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Archive for March, 2011

Peter Matthiessen is a two-time National Book Award winning American novelist, as well as an environmental activist, and Zen Buddhist. Along with George Plimpton and Harold L. Humes, Matthiessen founded the literary magazine The Paris Review in 1953. In 2008 Matthiessen reissued a revised edition of  his trilogy of novels — Killing Mr. Watson, Lost Man’s River and Bone by Bone, for which he received his second National Book Award.  In Men’s Lives he champions yet another cause, this time the baymen of Long Island’s East End.  Matthiessen himself worked as a commercial fisherman in the early 1950s on the South Fork of Long Island. As both knowledgeable insider and keen observer of a passing culture, he writes of the independent, tough, skilled members of a few large families who have fished those coastal waters for generations, but who no longer can make a living in the face of regulations, political restrictions, economic pressures.  A meditation on a traditional culture  marginalized by the forces of the modern culture, but also a masterful celebration of pride in one’s work, and the sense of community it brings.

Description: INSCRIBED, SIGNED & DATED BY PETER MATTHIESSEN on then half title page. TRUE FIRST EDITION. Two volumes, hardbound in olive green linen with pasted down illustrations affixed to front boards. No dust jackets, as issued. In original publishers olive green linen slipcase. Matthiessen’s tribute to the fishermen of eastern Long Island and their way of life that slowly seemed to dying away. Matthiessen has spent much of his life on the eastern end of Long Island, where he maintains a house in Sagaponack. Photographs by Danny Lyon, Gilles Peress, Lynn Johnson, Dan Budnick and others. 238 and 170 pages; as new condition. ; clean and crisp books and slipcase. A RARE INSCRIBED COPY!

Bookseller Inventory # 25017


Men’s Lives: The Surfmen and Baymen of the South Fork
Matthiessen, Peter

Publisher: Rock Foundation
Publication Date: 1986
Binding: Hardcover
Book Condition: Near Fine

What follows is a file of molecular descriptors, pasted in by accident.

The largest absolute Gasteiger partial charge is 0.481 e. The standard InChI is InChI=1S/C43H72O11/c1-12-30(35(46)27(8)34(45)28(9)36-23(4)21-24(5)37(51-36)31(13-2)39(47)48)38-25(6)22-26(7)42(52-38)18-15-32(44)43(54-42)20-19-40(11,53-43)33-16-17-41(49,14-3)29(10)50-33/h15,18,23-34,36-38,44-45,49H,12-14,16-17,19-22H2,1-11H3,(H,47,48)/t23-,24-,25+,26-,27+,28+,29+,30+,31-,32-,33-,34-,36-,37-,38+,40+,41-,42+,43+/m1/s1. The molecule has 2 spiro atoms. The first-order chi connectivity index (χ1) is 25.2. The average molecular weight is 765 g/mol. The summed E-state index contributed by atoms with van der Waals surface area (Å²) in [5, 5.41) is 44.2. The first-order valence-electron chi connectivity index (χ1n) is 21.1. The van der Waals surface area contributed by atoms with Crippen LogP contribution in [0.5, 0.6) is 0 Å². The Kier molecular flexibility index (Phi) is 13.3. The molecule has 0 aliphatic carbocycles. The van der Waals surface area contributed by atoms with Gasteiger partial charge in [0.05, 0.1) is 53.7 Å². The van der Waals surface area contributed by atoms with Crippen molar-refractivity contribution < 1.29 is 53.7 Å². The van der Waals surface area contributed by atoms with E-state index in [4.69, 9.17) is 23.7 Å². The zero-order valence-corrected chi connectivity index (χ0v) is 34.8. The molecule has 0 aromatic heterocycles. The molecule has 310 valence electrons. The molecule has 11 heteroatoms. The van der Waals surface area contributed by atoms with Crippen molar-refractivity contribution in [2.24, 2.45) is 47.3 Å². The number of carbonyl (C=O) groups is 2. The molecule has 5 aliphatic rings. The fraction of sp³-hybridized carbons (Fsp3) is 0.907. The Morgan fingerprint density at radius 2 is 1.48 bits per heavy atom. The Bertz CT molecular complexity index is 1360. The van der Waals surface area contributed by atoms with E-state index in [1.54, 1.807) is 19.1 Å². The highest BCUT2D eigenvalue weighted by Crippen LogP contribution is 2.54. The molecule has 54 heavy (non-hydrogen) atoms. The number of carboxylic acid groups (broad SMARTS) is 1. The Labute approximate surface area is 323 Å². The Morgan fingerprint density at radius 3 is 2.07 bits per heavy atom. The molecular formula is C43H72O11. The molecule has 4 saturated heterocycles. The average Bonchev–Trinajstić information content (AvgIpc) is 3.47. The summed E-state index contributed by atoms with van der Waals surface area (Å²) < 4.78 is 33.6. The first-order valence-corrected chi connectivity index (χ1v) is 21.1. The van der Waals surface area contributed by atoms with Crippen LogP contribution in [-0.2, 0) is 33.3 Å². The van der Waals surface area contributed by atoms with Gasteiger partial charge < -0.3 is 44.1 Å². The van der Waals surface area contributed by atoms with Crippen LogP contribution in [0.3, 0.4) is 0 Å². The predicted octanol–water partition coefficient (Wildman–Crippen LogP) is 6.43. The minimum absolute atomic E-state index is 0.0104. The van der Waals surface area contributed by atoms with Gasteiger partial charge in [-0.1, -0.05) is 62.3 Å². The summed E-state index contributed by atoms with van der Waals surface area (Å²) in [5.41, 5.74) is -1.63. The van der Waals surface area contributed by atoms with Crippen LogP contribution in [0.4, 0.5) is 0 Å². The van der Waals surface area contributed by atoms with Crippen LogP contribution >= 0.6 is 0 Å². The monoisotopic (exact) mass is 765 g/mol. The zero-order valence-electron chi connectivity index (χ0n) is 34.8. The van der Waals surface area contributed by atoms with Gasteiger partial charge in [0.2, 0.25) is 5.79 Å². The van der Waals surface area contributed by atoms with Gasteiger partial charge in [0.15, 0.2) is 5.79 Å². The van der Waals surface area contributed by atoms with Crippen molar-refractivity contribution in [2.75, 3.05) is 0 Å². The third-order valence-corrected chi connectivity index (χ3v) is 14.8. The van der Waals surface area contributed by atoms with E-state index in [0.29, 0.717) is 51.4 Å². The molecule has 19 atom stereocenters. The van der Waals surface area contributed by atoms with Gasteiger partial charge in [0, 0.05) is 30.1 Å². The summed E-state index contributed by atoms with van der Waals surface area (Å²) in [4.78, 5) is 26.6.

Dust Jacket Condition: No Jacket, As Issued
Signed: Inscribed by Author
Edition: 1st Edition, Limited


Ellsworth Kelly studied at Pratt Institute, Brooklyn, from 1941 to 1943. After military service from 1943 to 1945, he attended the School of the Museum of Fine Arts, Boston, from 1946 to 1947. The following year, Kelly went to France and enrolled at the Ecole des Beaux-Arts in Paris under the G.I. Bill. In France, he discovered Romanesque art and architecture and Byzantine art. He was also introduced to Surrealism which led him to experiment with automatic drawing and geometric abstraction.

Kelly abstracts the forms in his paintings from observations of the real world, such as shadows cast by trees or the spaces between architectural elements. In 1950, Kelly met Jean Arp and that same year began to make shaped-wood reliefs and collages in which elements were arranged according to the laws of chance. He soon began to make paintings in separate panels that can be recombined to produce alternate compositions, as well as multipanel paintings in which each canvas is painted a single color. During the 1950s, he traveled throughout France, where he met Constantin Brancusi, Alexander Calder, Alberto Magnelli, Francis Picabia, and Georges Vantongerloo, among other artists. His first solo show took place at the Galerie Arnaud, Paris, in 1951.

Kelly returned to the United States in 1954, living first in a studio apartment on Broad Street, and then at Coenties Slip in lower Manhattan, where his neighbors would through the years include Robert Indiana, Agnes Martin, Fred Mitchell, James Rosenquist, Lenore Tawney, and Jack Youngerman. Kelly continued to develop and expand the vocabulary of painting, exploring issues of form and ground with his flatly painted canvases. His first solo show in New York was held at the Betty Parsons Gallery in 1956, and three years later he was included in Sixteen Americans at the Museum of Modern Art, New York. In 1958, he also began to make freestanding sculptures. He moved out of Manhattan in 1970, set up a studio in Chatham, and a home in nearby Spencertown, New York. Kelly’s first retrospective was held at the Museum of Modern Art, New York, in 1973.